The Diligent Media:

They are termed as the 4th Estate and the Paparazzi. They are direct and indirect marketers of the game bring it closer and firsthand to millions and millions of the people.

 

Live Screening of the games across the entire African continent has acted to boost the players degree of competition as many have played to ‘promote’ their talents as the quest for greener pastures on the continent and beyond.

 

Various personalities from the different media houses invested in a fortune of time and finances to cover the tournament exclusively as offer the necessary mileage to the main actors – the players and the sponsors. Thank you media.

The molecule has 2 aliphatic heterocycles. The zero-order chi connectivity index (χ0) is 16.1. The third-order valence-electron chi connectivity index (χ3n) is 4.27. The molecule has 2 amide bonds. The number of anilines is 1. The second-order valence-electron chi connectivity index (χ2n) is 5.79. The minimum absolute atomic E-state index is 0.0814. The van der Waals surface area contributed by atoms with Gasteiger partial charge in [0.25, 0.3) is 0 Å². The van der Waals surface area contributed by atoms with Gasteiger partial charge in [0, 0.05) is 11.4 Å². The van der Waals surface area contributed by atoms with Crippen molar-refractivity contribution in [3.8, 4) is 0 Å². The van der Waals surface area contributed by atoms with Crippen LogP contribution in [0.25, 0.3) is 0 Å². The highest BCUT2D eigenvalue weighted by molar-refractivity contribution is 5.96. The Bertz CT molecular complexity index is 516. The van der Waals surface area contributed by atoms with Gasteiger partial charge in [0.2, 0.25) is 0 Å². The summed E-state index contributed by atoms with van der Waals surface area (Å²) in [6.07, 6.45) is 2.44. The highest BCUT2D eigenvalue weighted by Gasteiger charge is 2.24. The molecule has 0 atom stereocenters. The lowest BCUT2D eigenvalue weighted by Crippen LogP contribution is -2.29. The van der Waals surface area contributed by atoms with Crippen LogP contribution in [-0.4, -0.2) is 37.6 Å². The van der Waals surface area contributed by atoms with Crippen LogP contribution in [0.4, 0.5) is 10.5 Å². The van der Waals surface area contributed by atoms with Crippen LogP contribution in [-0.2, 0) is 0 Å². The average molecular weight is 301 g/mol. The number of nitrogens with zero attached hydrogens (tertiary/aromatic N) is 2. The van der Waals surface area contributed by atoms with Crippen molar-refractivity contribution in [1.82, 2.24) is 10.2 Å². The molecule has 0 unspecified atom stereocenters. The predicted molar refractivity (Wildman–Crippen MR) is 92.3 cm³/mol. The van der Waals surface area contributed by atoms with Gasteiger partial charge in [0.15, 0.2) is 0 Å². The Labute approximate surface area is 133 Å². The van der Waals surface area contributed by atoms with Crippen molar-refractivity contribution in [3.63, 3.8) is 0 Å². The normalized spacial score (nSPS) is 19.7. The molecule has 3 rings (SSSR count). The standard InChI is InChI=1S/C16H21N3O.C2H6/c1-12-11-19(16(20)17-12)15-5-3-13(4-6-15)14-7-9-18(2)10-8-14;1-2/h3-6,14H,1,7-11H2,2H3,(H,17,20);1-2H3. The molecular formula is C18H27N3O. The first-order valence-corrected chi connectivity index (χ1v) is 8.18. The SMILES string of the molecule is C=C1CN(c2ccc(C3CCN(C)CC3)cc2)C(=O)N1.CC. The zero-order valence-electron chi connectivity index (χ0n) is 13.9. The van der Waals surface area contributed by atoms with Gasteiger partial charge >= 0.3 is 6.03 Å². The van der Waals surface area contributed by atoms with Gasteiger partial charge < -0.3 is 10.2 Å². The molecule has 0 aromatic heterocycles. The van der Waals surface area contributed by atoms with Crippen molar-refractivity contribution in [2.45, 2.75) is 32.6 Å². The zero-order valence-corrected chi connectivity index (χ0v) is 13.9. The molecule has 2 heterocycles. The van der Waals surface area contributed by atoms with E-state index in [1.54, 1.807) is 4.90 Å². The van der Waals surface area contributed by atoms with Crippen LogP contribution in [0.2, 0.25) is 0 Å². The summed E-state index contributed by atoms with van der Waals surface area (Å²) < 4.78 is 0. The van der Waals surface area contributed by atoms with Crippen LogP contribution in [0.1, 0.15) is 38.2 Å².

The Ugly Scenes:

News of teams missing training sessions as a result of being held up by the hotel authorities dented the rather great reputation of the tourney.

 

Burundi, Uganda and Zanzibar suffered such instances, scenes that really portrayed ill preparedness from the organizers at the time the nation is ripe for the 50 years of independence celebrations.

 

Even on the final day of action, the Sudan national team was reportedly held hostage in the team hotel for arrears arising from non-payment of the residential bills.

 

Tear Gas on the Final Day:

As Zambia and Tanzania played in the third place determinate match, Kenyan fans struggled to enter the match venue and broke the gates. This prompted the Police to fire tear gas canisters. Unfortunately, the

 

Eritrea Players’ Act:

For the umpteenth time, team members of Eritrean national football team predictably perfected the ‘disappearance act’. Despite being guarded jealously by armed personnel for 24 hours, still 2 of the Eritrea team members vanished in ‘thin air’ and have remained lost till now.